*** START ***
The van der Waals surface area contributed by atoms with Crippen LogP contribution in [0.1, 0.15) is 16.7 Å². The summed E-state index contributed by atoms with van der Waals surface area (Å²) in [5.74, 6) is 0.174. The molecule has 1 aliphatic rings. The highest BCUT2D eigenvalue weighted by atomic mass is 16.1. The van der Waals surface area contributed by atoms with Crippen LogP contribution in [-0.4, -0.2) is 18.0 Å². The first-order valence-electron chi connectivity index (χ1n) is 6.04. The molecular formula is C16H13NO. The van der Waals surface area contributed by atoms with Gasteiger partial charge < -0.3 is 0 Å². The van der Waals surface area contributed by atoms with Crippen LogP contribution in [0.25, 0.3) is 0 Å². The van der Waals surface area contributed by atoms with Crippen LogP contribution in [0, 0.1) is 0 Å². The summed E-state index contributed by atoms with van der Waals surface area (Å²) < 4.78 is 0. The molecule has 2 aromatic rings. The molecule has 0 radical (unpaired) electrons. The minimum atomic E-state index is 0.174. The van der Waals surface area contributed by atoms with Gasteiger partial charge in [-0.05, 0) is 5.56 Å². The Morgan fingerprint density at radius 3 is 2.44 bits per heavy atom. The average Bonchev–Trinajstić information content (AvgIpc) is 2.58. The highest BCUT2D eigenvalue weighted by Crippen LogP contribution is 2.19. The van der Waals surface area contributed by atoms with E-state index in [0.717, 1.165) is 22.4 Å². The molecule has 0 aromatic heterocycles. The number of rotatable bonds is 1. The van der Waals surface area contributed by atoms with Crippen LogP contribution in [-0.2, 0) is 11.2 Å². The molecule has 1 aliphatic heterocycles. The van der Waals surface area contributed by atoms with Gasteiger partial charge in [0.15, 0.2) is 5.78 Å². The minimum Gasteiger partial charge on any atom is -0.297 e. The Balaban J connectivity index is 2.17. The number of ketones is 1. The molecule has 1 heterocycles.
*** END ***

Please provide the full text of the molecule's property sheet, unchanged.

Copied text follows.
The van der Waals surface area contributed by atoms with Crippen LogP contribution in [0.1, 0.15) is 16.7 Å². The summed E-state index contributed by atoms with van der Waals surface area (Å²) in [5.74, 6) is 0.174. The molecule has 1 aliphatic rings. The highest BCUT2D eigenvalue weighted by atomic mass is 16.1. The van der Waals surface area contributed by atoms with Crippen LogP contribution in [-0.4, -0.2) is 18.0 Å². The first-order valence-electron chi connectivity index (χ1n) is 6.04. The molecular formula is C16H13NO. The van der Waals surface area contributed by atoms with Gasteiger partial charge < -0.3 is 0 Å². The van der Waals surface area contributed by atoms with Crippen LogP contribution in [0.25, 0.3) is 0 Å². The van der Waals surface area contributed by atoms with Crippen LogP contribution in [0, 0.1) is 0 Å². The summed E-state index contributed by atoms with van der Waals surface area (Å²) < 4.78 is 0. The molecule has 2 aromatic rings. The molecule has 0 radical (unpaired) electrons. The minimum atomic E-state index is 0.174. The van der Waals surface area contributed by atoms with Gasteiger partial charge in [-0.05, 0) is 5.56 Å². The Morgan fingerprint density at radius 3 is 2.44 bits per heavy atom. The average Bonchev–Trinajstić information content (AvgIpc) is 2.58. The highest BCUT2D eigenvalue weighted by Crippen LogP contribution is 2.19. The van der Waals surface area contributed by atoms with E-state index in [0.717, 1.165) is 22.4 Å². The molecule has 0 aromatic heterocycles. The number of rotatable bonds is 1. The van der Waals surface area contributed by atoms with Crippen LogP contribution in [-0.2, 0) is 11.2 Å². The molecule has 1 aliphatic heterocycles. The van der Waals surface area contributed by atoms with Gasteiger partial charge in [0.15, 0.2) is 5.78 Å². The minimum Gasteiger partial charge on any atom is -0.297 e. The Balaban J connectivity index is 2.17. The number of ketones is 1. The molecule has 1 heterocycles.